The Congress on Tuesday was set to return to power in Chhattisgarh, was ahead of the BJP in Rajasthan and locked in a neck-and-neck fight in Madhya Pradesh but it was mauled in Telangana and Mizoram in critical Assembly elections held ahead of next year’s Lok Sabha battle.
Exit polls held at the end of staggered voting were proved right in Chhattisgarh, where the Congress, despite not having an alliance with the Janta Congress Chhattisgarh-BSP combine was set to win handsomely, ending 15 years of Bharatiya Janata Party (BJP) rule.
Congress candidates were set to bag 60 of the 90 seats, an increase of 24 seats, leaving the BJP gasping at 23 seats. The BSP-Janta Congress Chhattisgarh alliance of former Chief Minister Ajit Jogi got five seats.
But in contrast to the initial signs of a clear victory in Rajasthan, India’s largest state which has not re-elected a ruling party in 20 years, the Congress was within shaking hands of the half-way mark but short of it by a couple of seats, counting trends showed.
As Election Commission officials gave the Congress the lead in 101 of the 199 seats and put the BJP ahead in 71, Congress leader and former Chief Minister Ashok Gehlot said that his party was confident of forming a government with help from independents.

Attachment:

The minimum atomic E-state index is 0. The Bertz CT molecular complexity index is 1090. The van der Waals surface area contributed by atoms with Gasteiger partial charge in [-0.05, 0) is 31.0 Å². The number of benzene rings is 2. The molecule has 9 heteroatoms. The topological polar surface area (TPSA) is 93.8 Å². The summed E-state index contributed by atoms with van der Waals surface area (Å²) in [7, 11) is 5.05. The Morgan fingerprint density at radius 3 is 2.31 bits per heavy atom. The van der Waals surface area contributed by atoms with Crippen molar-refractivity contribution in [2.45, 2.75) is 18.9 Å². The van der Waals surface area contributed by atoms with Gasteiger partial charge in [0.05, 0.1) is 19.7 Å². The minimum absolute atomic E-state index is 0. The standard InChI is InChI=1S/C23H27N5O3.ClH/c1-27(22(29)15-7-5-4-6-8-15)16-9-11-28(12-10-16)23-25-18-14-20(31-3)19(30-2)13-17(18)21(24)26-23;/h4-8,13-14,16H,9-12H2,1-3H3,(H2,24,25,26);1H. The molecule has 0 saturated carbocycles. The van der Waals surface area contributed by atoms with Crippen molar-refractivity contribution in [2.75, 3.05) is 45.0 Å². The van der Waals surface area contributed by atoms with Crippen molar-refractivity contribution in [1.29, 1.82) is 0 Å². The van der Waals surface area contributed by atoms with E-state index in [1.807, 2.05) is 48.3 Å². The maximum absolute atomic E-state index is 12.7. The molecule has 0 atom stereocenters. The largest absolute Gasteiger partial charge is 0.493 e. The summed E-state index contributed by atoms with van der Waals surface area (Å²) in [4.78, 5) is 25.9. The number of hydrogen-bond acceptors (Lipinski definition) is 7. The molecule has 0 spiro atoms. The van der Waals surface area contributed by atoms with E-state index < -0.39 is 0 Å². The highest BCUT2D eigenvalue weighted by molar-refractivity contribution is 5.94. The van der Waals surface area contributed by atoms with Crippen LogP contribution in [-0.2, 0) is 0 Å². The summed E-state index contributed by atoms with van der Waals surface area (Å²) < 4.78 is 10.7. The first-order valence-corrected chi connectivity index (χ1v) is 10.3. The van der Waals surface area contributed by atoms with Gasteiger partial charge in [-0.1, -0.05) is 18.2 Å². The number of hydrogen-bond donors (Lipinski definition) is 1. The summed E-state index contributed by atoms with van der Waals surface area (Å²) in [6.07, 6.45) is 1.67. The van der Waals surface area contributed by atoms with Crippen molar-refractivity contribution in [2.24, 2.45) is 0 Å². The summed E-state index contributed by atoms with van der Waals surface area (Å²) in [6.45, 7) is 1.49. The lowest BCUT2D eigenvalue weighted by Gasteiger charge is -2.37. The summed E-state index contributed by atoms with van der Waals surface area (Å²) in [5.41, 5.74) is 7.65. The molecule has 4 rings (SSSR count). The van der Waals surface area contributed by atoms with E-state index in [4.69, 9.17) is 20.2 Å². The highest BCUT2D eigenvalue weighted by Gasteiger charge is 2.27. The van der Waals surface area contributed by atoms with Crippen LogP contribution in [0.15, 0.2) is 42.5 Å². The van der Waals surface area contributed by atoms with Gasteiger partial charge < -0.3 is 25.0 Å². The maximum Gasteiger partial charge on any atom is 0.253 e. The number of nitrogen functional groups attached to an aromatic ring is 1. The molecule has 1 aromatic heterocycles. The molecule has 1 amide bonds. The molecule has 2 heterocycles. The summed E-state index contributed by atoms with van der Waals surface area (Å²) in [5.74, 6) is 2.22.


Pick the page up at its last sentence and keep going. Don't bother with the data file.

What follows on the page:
Wild celebrations erupted in Jaipur outside the Congress office and the residences of Gehlot and state Congress President Sachin Pilot, who was equally confident of a victory.
In contrast, Chief Minister Vasundhara Raje refused to speak to the media while the BJP office in Jaipur gave a desolate look.
An exciting see-saw battle was on in Madhya Pradesh, which too the BJP has ruled for 15 long years, with trends from counting centers at times putting the Congress in the lead and at times behind the ruling party, keeping everyone guessing.
Congress and BJP candidates were each leading in 110 of the 230 constituencies. Chief Minister Shivraj Singh Chouhan said he was sure the BJP would retain power in the state despite being hit hard in more than 50 seats which they won five years ago.
The Congress loss of face was stark in Telangana, where the ruling Telangana Rashtra Samithi (TRS), which went for early elections, crushed the Congress-led combine which included the Telugu Desam Party to sweep the elections.
TRS activists danced on the streets to drum beat, exploded firecrackers and distributed sweets as the TRS was set to win 85 of the 119 seats. The Congress alliance was way behind at 23, prompting a Congress leader to allege that the Electronic Voting Machines (EVMs) had undone the party.
Chief Minister K. Chandrashekar Rao’s daughter K. Kavitha, an MP, told the media: “Our hard work in four-and-a-half years has paid off. Nobody knows Telangana like KCR.”
The Congress also lost Mizoram, the last state in the northeast where it was in power. The MNF was expected to win 26 of the 40 seats, leaving the Congress way behind in six seats, a sharp decline of 27 seats.
Chief Minister Lal Thanhawla lost both the constituencies he contested.
The five-state elections were dubbed a “semi-final” ahead of the 2019 Lok Sabha polls and will be the last popularity test before the country plunges into a nationwide electoral battle.